This might sound like an odd question. After all Barack Obama is the man who wrote New York Times’ bestsellers ‘Dreams from my Fathers’ and ‘The Audacity of Hope’. He’s the leader who can bring tears to people’s eyes with his word pictures. And he’s a politician who solemnly distils the truth into sentences we can believe (and crucially, understand).
For example, “As a nuclear power – as the only nuclear power to have used a nuclear weapon – the United States has a moral responsibility to act.”
“The shift to a cleaner energy economy wont happen overnight, and it will require tough choices along the way. But the debate is settled. Climate change is a fact.”
“A good compromise, a good piece of legislation, is like a good sentence; or a good piece of music. Everybody can recognize it. They say, ‘Huh. It works. It makes sense.”
But still Mr Obama’s latest and last State of the Union address had the President mis-speaking. Not in the way of George W Bush but pretty spectacularly for so precise and gifted a writer and speaker as Mr Obama.
Two examples of the disappointing imprecision:
“The Middle East is going through a transformation that will play out for a generation, rooted in conflicts that date back millennia”.
“Last year, Vice President Biden said that with a new moonshot, America can cure cancer. Tonight, I’m announcing a new national effort to get it done. And because he’s gone to the mat for all of us, on so many issues over the past forty years, I’m putting Joe in charge of Mission Control. For the loved ones we’ve all lost, for the family we can still save, let’s make America the country that cures cancer once and for all.”
Here’s the problem with both statements.
They’re not believable.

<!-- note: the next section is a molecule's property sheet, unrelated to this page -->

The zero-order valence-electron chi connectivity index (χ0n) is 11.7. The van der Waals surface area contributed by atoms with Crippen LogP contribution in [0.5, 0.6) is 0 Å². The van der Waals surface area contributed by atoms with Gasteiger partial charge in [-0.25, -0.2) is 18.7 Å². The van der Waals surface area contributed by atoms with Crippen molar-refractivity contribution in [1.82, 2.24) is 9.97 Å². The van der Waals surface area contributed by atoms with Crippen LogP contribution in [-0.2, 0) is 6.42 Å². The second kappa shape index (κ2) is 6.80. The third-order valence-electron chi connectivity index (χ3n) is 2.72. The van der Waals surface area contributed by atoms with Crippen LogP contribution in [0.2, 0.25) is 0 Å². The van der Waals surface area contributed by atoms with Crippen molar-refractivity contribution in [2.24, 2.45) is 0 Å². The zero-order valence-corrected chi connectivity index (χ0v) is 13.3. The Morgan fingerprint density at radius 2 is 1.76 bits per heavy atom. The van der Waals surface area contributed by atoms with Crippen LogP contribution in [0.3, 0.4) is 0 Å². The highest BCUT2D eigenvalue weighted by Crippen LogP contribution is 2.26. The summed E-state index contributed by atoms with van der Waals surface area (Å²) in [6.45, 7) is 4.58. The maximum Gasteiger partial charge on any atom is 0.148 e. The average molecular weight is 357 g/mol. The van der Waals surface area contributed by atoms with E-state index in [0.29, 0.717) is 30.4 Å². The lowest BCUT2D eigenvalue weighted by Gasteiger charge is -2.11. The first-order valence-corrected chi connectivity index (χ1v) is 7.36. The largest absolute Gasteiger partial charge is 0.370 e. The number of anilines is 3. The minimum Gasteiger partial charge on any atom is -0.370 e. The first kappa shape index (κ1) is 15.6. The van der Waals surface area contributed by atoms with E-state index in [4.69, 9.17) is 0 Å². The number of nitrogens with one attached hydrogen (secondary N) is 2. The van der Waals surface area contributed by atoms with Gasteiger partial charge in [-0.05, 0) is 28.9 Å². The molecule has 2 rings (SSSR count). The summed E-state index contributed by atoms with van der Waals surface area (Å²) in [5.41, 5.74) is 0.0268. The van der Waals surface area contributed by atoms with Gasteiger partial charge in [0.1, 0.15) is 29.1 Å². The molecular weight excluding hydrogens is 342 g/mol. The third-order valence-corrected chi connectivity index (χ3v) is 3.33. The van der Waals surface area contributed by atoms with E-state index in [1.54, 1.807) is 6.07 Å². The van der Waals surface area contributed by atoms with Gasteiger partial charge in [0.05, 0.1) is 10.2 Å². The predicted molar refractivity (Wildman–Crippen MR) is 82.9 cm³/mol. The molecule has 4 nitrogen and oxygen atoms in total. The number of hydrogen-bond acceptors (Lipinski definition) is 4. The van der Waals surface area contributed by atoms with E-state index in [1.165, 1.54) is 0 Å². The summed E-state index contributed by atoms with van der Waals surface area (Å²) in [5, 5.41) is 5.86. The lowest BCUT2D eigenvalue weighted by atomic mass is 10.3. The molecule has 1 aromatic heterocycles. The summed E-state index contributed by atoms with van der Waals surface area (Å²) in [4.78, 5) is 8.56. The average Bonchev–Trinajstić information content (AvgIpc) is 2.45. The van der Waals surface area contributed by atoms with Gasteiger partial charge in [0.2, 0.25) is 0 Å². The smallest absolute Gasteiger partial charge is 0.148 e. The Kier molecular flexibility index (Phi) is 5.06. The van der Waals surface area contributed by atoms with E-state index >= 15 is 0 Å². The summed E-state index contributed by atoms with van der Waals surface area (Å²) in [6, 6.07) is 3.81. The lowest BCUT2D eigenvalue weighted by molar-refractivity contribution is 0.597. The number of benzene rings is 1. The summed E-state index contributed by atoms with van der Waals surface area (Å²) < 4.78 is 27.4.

The Middle East is NOT rooted in conflicts that date back millennia except for the Shia-Sunni divide. Some of the problems that bedevil it don’t even go back 50 years. It’s lazy thinking – and not something one would expect of so cerebral and nuanced a man as Mr Obama.
As Vox’s Max Fisher wrote, the President’s comments “risked perpetuating the widespread ‘ancient hatreds’ myth that feeds two dangerous and mistaken beliefs about the Middle East: 1) that these people just hate each other because that’s how they are “over there,” and 2) that the problems run so deep that they can’t be solved and we shouldn’t bother trying.”
The problem with the moonshot is slightly different. TIME magazine has written, many things have been compared to moonshots: Google Books, nuclear fusion, Google Glass, artificial brains, drone delivery, getting from New York to London in one hour, a really big home run.
But the only thing that actually is a moonshot is going to the moon. “The problem with using that real moonshot to call for metaphorical moonshots is that it misunderstands both the stakes and the difficulty of actually accomplishing what it is you’re trying to do—making hard things seem easier than they are,” TIME wrote.
As for curing cancer, which isn’t one disease, but a hundred or more, there can’t really be a “war” or a “moonshot” unless every patient with every kind of cancer receives a sort of personalized care in every part of the world.
Millennia and moonshots may undermine Mr Obama.